From Robert Mills
Philadelphia June 4th–10
My dear Sir,
Being requested by “the Society of Artists of the United States,” now forming in this city to transmit to you a Copy of their “Constitution,” I would beg leave herewith to enclose it;—should the establishment of an institution of this nature meet your approbation, the Society would consider themselves much honored by your signature & support.
The pleasure & readiness you have always manifested in promoting everything relative to the improvement of the Arts, induces me to hope the establishment of the above institution will meet with your cordial assent. It will give me great satisfaction to communicate the reality of such a hope to the Society.—I have the pleasure to observe that the institution has met the approbation of as many of the chief characters of Pha as have been yet notified of its existence—
Before I close this letter permit me my dear Sir to enquire after your health?—I have always anticipated this, to accord with the best wishes of my heart, nothing giving me greater pleasure than to learn of your enjoyment of every good—Allow me to offer you my thanks for the recommendatory letter you favored me dated 23d June 1808.—the unwillingness to intrude on your time has been the sole cause of my not acknowledging the receipt of it & honor confer’d, before this—Since my professional establishment in Pha, I have had my time completely occupied, but the nature of my business being new, I find much difficulty in receiving such pecuniary returns as suffices reasonably to remunerate my trouble. Indeed the irregular way of doing business in our Country, compared with the method established in Europe, constitutes the chief cause of this difficulty—
Mrs Mills would join with me in every expression of respect Sir to you—we desire to acknowledge how much we stand indebted to you—The letter I had the pleasure of bearing from you to her Father Genl John Smith of Va in 1806 introduced me to the knowledge of that family & by a course of favorable circumstances obtained me the honor of an alliance with his amiable daughter, to whom I had been attached previously many years—From this confession you will be led to accept of our gratefull acknowledgments without surprise.—
RC (DLC); at head of text: “ Thomas Jefferson Esqr Monticello, Albemarle Co Va”; endorsed by TJ as received 10 June 1810 and so recorded in SJL. Enclosure: The Constitution of the Society of Artists of the United States, Established at Philadelphia, May, 1810 (Philadelphia, 1810).
Robert Mills (1781–1855), architect, was a native of Charleston, South Carolina. He studied successively under James Hoban, the designer of the President’s House in Washington, D.C.; under TJ, with whom Mills practiced his craft by making elevated drawings of Monticello in 1803; and under Benjamin Henry Latrobe, for whom Mills was a draftsman and clerk, 1803–08. In the latter year he established his own office in Philadelphia, which he maintained until 1817. Mills designed or oversaw numerous public buildings and engineering works in the District of Columbia, Pennsylvania, South Carolina, and Virginia. His efforts included churches, commemorative structures, hospitals, prisons, and schools, as well as the renovation of the United States Capitol and creation of monuments to George Washington in both Baltimore and the District of Columbia, with the latter completed decades after Mills’s death. In 1851 Mills designed an annex to TJ’s Rotunda at the University of Virginia. Despite his efforts to harmonize it with the existing structure, the annex was unpopular and not rebuilt after its destruction by fire in 1895 (ANB description begins John A. Garraty and Mark C. Carnes, eds., American National Biography, 1999, 24 vols. description ends ; DAB description begins Allen Johnson and Dumas Malone, eds., Dictionary of American Biography, 1928–36, 20 vols. description ends ; R. Windsor Liscombe, Altogether American: Robert Mills, Architect and Engineer, 1781–1855 ; John Morrill Bryan, ed. Robert Mills, Architect ; Lay, Architecture description begins K. Edward Lay, The Architecture of Jefferson Country: Charlottesville and Albemarle County, Virginia, 2000 description ends , 15, 284–5).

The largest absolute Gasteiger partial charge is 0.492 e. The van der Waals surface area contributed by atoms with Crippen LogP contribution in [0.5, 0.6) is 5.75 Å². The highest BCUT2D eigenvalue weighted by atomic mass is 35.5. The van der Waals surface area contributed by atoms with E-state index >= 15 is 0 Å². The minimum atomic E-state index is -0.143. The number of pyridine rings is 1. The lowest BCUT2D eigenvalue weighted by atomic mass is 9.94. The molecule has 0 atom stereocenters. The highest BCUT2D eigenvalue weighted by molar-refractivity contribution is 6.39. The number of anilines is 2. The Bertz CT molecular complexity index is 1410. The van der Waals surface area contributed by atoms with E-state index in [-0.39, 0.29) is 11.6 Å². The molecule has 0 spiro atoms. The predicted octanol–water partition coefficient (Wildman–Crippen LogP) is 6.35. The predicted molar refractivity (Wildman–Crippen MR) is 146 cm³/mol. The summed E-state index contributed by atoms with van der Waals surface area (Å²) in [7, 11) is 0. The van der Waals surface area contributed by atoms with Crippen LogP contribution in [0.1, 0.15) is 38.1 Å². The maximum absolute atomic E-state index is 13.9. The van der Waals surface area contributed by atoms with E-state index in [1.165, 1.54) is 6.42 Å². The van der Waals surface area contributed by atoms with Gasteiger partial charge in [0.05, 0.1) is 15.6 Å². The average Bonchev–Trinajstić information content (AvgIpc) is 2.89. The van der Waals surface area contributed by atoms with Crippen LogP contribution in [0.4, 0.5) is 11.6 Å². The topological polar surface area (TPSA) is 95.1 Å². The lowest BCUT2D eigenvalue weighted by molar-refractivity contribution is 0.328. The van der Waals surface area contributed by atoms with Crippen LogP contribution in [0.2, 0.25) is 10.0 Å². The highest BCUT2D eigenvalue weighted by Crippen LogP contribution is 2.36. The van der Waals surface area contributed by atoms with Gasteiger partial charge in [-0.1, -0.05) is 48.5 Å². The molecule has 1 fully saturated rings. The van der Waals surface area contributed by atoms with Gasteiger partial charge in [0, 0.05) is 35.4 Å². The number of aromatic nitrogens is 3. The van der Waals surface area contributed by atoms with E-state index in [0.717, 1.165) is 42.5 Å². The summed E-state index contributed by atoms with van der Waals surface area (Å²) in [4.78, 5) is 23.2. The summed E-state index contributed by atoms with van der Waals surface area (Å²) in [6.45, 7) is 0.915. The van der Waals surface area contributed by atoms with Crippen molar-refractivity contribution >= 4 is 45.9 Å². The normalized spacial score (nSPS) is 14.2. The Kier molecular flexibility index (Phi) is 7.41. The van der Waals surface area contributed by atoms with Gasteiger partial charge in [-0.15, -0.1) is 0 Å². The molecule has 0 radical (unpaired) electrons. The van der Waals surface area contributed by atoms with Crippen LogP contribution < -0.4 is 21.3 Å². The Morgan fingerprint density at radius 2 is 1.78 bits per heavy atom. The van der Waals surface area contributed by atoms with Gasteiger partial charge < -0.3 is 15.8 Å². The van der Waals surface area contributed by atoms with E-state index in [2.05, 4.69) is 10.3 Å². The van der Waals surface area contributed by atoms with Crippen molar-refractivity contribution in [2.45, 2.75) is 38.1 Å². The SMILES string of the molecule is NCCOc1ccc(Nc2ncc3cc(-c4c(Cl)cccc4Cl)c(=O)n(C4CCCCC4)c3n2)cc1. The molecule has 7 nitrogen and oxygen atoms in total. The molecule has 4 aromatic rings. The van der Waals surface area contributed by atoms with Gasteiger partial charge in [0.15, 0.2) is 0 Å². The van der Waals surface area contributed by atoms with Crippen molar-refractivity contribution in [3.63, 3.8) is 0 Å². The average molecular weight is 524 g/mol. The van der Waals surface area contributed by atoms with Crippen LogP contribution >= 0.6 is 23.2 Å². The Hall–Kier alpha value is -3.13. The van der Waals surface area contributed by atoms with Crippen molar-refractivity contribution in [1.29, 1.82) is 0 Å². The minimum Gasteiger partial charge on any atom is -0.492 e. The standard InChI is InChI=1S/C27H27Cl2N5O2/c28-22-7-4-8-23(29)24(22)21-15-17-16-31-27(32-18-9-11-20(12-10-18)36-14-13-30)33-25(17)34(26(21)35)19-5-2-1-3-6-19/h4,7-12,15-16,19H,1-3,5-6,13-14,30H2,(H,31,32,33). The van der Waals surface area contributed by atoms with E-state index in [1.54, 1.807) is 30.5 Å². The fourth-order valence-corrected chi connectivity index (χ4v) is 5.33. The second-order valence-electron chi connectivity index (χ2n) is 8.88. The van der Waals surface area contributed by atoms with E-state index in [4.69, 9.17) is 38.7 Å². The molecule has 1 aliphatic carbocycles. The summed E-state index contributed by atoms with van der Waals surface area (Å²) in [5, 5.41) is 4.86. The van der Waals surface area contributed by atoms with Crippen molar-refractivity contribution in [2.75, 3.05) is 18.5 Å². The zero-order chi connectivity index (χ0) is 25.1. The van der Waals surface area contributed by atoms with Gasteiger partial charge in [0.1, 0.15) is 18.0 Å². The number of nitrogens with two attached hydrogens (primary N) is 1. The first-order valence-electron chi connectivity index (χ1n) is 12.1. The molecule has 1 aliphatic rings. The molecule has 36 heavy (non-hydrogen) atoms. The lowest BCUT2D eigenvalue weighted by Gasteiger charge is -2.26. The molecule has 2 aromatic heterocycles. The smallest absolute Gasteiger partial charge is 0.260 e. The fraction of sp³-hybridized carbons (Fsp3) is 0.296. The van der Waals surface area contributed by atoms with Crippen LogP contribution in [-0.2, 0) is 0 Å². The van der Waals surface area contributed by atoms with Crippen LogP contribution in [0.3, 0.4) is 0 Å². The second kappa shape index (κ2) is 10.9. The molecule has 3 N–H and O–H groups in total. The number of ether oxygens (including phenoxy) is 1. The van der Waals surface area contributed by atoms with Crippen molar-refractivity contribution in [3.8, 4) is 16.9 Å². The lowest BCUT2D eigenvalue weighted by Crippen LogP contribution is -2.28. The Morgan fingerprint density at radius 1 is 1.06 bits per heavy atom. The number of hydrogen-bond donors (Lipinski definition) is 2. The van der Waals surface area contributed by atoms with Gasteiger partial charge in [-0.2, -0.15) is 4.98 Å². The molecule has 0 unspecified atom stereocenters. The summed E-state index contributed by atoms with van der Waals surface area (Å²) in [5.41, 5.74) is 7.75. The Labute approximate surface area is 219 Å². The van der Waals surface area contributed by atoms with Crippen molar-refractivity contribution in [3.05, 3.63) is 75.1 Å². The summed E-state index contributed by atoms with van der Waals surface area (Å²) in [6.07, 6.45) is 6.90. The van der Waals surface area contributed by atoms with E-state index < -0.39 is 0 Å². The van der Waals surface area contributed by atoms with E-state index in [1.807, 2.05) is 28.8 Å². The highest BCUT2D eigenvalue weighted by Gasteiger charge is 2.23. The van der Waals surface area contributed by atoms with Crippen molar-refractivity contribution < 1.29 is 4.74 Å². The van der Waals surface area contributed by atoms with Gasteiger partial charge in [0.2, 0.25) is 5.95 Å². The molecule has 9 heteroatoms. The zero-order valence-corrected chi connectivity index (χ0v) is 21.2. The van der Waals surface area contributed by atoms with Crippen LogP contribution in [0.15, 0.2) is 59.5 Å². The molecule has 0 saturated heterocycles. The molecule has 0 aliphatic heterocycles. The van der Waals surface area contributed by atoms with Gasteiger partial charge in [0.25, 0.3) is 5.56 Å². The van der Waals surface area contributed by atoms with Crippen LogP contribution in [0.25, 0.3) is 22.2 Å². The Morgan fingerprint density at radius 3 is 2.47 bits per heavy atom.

the society of artists of the united states unanimously conferred honorary membership on TJ on 11 Dec. 1811 and elected him president on 2 Jan. 1812 (Thomas Sully to TJ, 22 Dec. 1811, 6 Jan. 1812). In the recommendatory letter TJ addressed to Mills on 23 June 1808 (DLC), he praised the quality of his architectural training and drawings and authorized him to present the letter to prospective employers in Philadelphia. In 1806 TJ introduced Mills to genl john smith of va as a liberally educated and worthy young man (TJ to Smith, 9 Oct. 1806 [MoSHi: TJC-BC]).
- Mills, Eliza Barnwell Smith (Robert Mills’s wife) search
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- Smith, John (1750–1836); R. Mills introduced to search
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- Virginia, University of (Charlottesville); Rotunda at search